I know of far too many disabled people who treat their carers abominably. These are the very people there to help you because that is what they want to do. Some support workers are never allowed to sit and read during a quiet time. Some must stay in their room while not attending to duties. Some have lists a hundred items long with extra things to do when everything else is done. Some are watched over by the partner or relatives of the disabled person.

Some sleep over on a sofa in the lounge. Some are sworn at. Some work in environments where drugs are openly used and pornographic TV is the norm.

Yes, all this is true.

No wonder good staff get disillusioned about working in this sector.

Like everything concerning living with a disability, it is how you cope with it which determines your quality of life. Living with support staff is the same. How you choose to accept that inevitability, weave it into your life, and be happy with what help they give, will determine how contented you are.

Just think that they are doing for you what you cannot do for yourself. And remember this. Tasks may not be done when you want them to be, like now. Things may not be done as you would have done them. Really, this doesn't matter. Focus on the fact that your jobs are getting done, and that without support they would not be attended to.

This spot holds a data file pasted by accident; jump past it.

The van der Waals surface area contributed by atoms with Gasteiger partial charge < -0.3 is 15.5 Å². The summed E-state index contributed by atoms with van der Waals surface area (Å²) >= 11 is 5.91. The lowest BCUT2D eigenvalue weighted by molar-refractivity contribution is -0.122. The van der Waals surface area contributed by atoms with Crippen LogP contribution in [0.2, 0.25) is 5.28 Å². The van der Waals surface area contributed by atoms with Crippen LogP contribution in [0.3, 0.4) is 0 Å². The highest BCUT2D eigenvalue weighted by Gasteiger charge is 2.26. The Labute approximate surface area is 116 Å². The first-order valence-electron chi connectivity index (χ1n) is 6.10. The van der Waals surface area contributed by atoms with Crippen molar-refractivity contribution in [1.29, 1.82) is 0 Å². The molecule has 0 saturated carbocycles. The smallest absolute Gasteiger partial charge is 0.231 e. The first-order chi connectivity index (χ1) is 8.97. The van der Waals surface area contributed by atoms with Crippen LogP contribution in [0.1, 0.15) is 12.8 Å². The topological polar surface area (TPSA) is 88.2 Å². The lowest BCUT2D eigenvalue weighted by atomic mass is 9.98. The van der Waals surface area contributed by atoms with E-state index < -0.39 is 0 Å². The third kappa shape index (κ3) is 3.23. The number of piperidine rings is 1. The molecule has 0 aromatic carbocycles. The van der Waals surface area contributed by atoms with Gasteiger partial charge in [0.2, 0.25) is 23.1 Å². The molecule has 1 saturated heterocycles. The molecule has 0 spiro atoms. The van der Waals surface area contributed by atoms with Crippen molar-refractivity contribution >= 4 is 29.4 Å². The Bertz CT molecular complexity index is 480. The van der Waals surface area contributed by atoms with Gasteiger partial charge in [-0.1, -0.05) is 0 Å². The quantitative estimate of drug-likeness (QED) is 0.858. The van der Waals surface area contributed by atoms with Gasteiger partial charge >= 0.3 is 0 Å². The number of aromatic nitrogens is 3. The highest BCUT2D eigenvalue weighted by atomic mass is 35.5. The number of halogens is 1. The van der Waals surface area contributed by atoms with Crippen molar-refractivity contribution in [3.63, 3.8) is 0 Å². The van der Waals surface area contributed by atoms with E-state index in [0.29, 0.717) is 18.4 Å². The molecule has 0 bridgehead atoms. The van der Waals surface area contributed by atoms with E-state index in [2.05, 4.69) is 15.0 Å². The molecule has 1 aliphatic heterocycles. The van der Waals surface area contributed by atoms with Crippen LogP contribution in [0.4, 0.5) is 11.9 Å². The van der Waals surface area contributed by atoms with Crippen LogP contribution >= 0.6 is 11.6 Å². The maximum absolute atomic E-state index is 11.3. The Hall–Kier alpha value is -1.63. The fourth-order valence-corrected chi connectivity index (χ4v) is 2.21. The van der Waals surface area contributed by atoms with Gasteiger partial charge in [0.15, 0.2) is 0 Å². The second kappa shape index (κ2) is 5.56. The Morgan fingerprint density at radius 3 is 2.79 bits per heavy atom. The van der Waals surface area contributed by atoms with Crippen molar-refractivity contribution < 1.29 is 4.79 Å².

Be happy, be kind, and surround yourself with people who can help you achieve the very best quality of life, and the confidence to face each new day.

Rhett’s tips

  • Confidentiality is a massive issue. It goes without saying that you must make your team aware that what they see, hear, and do in your home stays there. With carers in close proximity all the time, they are bound to observe some aspects of your private life. So be careful.
  • I prefer workers who don't smoke, as I'm a nonsmoker.
  • I won't hire anyone who raves on about how good they are, who is unkempt, who doesn't communicate well, who won't look me in the eye, who has unreliable transport or childcare, or who seems to have family problems.
  • I admit that I prefer women support workers because they are nurturing and put me at ease.
  • Those of us who need support workers have to trust our instincts when hiring someone to undertake this intimate work. It's important to feel comfortable with those who are in our homes, among our possessions, sharing our lives and crises for (in my case) many hours at a time. We all have to have the ability to turn a long shift into a comfortable, fun time, while maintaining professional boundaries. I find that easy, which is why most of my team have been with me for a long time. I am very blessed.

Individualised Funding

Manawanui is New Zealand's leading facilitator of Individualised Funding. Learn more about how Individualised Funding works in New Zealand on the Manawanui website.